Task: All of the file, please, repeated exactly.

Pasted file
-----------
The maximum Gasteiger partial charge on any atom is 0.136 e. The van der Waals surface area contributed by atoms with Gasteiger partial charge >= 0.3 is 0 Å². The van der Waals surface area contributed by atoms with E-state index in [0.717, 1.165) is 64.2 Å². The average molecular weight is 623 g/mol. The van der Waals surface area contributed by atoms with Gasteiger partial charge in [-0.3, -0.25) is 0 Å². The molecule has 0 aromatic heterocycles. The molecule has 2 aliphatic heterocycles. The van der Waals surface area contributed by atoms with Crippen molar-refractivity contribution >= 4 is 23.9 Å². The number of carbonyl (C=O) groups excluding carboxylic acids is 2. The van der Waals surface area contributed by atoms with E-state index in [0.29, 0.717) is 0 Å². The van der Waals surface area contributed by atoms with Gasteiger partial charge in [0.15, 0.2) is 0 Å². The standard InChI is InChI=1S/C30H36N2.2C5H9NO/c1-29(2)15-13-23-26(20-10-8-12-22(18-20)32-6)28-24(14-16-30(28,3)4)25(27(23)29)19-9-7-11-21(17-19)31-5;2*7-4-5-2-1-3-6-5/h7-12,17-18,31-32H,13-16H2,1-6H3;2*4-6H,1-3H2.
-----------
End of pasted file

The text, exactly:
The maximum Gasteiger partial charge on any atom is 0.136 e. The van der Waals surface area contributed by atoms with Gasteiger partial charge >= 0.3 is 0 Å². The van der Waals surface area contributed by atoms with E-state index in [0.717, 1.165) is 64.2 Å². The average molecular weight is 623 g/mol. The van der Waals surface area contributed by atoms with Gasteiger partial charge in [-0.3, -0.25) is 0 Å². The molecule has 0 aromatic heterocycles. The molecule has 2 aliphatic heterocycles. The van der Waals surface area contributed by atoms with Crippen molar-refractivity contribution >= 4 is 23.9 Å². The number of carbonyl (C=O) groups excluding carboxylic acids is 2. The van der Waals surface area contributed by atoms with E-state index in [0.29, 0.717) is 0 Å². The van der Waals surface area contributed by atoms with Gasteiger partial charge in [0.15, 0.2) is 0 Å². The standard InChI is InChI=1S/C30H36N2.2C5H9NO/c1-29(2)15-13-23-26(20-10-8-12-22(18-20)32-6)28-24(14-16-30(28,3)4)25(27(23)29)19-9-7-11-21(17-19)31-5;2*7-4-5-2-1-3-6-5/h7-12,17-18,31-32H,13-16H2,1-6H3;2*4-6H,1-3H2.